SERMON: The Feast of St Thomas

SERMON: The Feast of St Thomas

A Sermon preached by David Barton on Sunday 3rd July


Today is the feast of St Thomas.   When my wife and were in India a few years ago, we went to the place where Thomas was Martyred.   After the resurrection, just as Paul and Peter travelled West to Rome, so Thomas travelled East, first to Persia and then on to the west coast of India.  This is, I think, rather more than legend.  There was an active trade route and a large Persian community on the West Coast of India, and even a small community of Jews.  There have been Christians in India as a result, from the middle to the first century.    Thomas appears to have travelled from the West coast to the East Coast, to modern Chennai where he was martyred, and his place of martyrdom is carefully tended and treasured by the Mar Thoma Church, the church he founded.

Its interesting to remember that, and at the same time to read this passage.  Thomas is an interesting character.  The 4th gospel presents him as a clear thinker.  He likes to get things straight.  Earlier, at the Last Supper, when Jesus said that he was going ahead to prepare a place for his disciples and they would follow, Thomas said:  “But Lord, we don’t know where you are going.  So how can we know the way?”  And the answer was “I am the way the truth the life.”

In other words: you know how I have lived, and how I have acted.  Just do the same. And that is all you need to know.  The place Jesus was going to was the cross.  So now Thomas is learning the full answer to the question he asked then.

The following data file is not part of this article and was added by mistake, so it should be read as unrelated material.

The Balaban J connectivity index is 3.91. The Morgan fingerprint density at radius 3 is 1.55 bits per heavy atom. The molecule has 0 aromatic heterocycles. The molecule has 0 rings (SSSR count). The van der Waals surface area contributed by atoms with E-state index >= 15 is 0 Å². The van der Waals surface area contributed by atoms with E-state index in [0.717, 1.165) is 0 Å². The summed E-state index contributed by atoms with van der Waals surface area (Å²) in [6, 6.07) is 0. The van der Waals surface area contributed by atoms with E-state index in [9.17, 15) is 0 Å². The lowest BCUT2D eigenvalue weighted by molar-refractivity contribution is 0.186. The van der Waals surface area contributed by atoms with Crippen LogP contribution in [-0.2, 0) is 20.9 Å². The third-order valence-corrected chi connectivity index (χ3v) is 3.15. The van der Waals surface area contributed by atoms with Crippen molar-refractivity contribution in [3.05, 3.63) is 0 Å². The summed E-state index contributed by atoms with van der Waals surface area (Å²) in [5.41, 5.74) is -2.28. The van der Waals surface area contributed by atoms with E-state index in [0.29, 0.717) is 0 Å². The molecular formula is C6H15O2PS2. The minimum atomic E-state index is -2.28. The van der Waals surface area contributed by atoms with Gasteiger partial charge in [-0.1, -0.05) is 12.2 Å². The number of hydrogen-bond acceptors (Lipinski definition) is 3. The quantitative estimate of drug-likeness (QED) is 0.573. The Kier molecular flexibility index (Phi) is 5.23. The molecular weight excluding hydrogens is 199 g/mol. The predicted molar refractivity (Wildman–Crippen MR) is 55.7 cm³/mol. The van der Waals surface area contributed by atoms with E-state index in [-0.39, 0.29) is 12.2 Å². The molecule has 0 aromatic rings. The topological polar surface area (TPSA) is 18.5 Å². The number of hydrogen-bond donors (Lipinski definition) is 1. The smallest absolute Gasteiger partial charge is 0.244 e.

Thomas wasn’t there when Jesus appeared to the rest of the disciples.   He hears about it from them.   And he questions it.    I think that this passage is all part of the way the writer of the Fourth Gospel is leading us to a full understanding of the resurrection.  I am never sure about “doubting” in this context.   There are very good reasons for asking such a question.    The disciples have just lived through the appalling, traumatising event of the crucifixion.    Does a resurrected corpse make a difference to all that?    All that cruelty, all that appalling human behaviour is still there……none of it going to change just because Jesus has appeared – as far as Thomas was concerned – like a kind of ghost.  As if all of that hadn’t happened.

In this passage Thomas discovers the deeper truth:  the redeeming truth – the truth you and I need to know: that the risen Jesus still carries the marks of the nails and the spear on his body.   We easily think of ….cross…and resurrection – two things.  But they are not.  They are one thing, because the marks of the nails are still there on the body of the risen Christ.  Forever God in Christ carries the marks of the nails – always there in the heart of God and so always there with human trauma and suffering.  Never absent.

We are not given a magic wand to take pain and suffering away.   Look at someone like Dame Deborah James and you can see how suffering can be transformed into something for good.   That is the way God has constructed things.  That is part of what the resurrection means. God gives us the strength to face into darkness and suffering.  To be there with it, and to transform it. That is what Thomas learns when the risen Christ asks him to place his hand in the wounds.

When we look at Ukraine and its suffering, we should know that God is there. And when we ourselves experience the dark moments of our own life, we should know that right at the heart of it is the presence of God, the God who loves us and never leaves us.   To make that discovery doesn’t magically wipe everything away.  But, equally, it changes everything.